Another aspect of this case concerns the messages from the OSS - Office of Strategic Services and OWI - Office of War Information stations in Bern that were also sent via diplomatic channels. It’s not clear why these messages were sent using State department codes and not through their own systems. In this area information is lacking, since the OSS organization doesn’t seem to have officially acknowledged the compromise of their communications during the war.

2). NKVD 5th Department codebreakers
During WWII the Soviet Union invested significant resources in the interception and exploitation of enemy radio traffic. The internal security service NKVD and the Army’s general staff had codebreaking departments with the former recruiting many talented mathematicians. According to author Matthew Aid  By the end of World War II, the 5th Directorate controlled the single largest concentration of mathematicians and linguists in the Soviet Union.’

So far very limited information is available regarding their war time efforts versus foreign codes (not only Axis but also US, UK and those of neutral countries).

 3). Referat Vauck success
In the period 1942-44 the German Army’s signal intelligence agency Inspectorate 7/VI had a separate deparment (Referat 12) assigned with the solution of the encoded messages of Allied spy groups operating in occupied Europe. Head of the department was dr Wilhelm Vauck, so his unit was also called Referat Vauck. In 1944 they were transferred to the OKW radio defense department so their reports can no longer be found in the files of Inspectorate 7/VI.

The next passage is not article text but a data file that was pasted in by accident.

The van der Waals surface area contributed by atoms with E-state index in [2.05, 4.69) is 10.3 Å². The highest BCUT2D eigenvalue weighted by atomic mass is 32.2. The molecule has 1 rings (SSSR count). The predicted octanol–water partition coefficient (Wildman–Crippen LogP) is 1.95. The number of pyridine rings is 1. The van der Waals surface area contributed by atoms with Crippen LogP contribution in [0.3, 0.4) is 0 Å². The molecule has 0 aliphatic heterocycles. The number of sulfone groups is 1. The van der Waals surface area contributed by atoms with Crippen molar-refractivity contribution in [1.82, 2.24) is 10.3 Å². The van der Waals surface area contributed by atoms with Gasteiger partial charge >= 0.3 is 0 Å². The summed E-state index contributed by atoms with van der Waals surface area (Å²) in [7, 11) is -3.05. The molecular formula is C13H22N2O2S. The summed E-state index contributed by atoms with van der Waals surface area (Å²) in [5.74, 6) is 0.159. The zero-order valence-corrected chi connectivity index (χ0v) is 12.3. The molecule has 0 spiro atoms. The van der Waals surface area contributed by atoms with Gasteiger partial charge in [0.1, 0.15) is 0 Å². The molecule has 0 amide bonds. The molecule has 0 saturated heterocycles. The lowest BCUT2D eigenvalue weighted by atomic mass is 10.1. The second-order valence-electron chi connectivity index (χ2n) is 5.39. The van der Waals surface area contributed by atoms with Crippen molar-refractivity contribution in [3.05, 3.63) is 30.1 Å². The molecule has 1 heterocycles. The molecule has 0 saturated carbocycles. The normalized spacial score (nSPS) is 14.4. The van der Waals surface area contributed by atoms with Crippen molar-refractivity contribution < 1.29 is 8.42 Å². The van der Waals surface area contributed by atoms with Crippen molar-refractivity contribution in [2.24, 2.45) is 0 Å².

I had written about this case: How successful were they during the war? Unfortunately we do not know. The relevant file in the British national archives HW 40/76 ‘Enemy exploitation of SIS and SOE codes and cyphers’ says that postwar files have been retained and my request for the release of the interrogations of dr Vauck has been rejected by the archives staff
Thankfully I‘ve been able to track down the monthly reports of Referat 12 for the period April ’42-February ’44 and I will be writing an essay on them.

An interesting discovery, made while I was trying to find information on Referat Vauck, was that OKW/Chi was also solving Allied agents codes during the war (with significant success it seems). Not much is known about this aspect of OKW/Chi operations…

4). Forschungsamt information
Goering’s Forschungsamt was one of the main German codebreaking/intelligence agencies of the period 1939-45, yet a detailed history of that organization still eludes us. This is another case where it’s up to the NSA to declassify the relevant documents, written by Forschungsamt personnel in the 1950’s.

5). German Enigma investigations
Several authors claim that the Germans never suspected that their Enigma cipher machine was solved by the Allies and that they considered it to be unbreakable.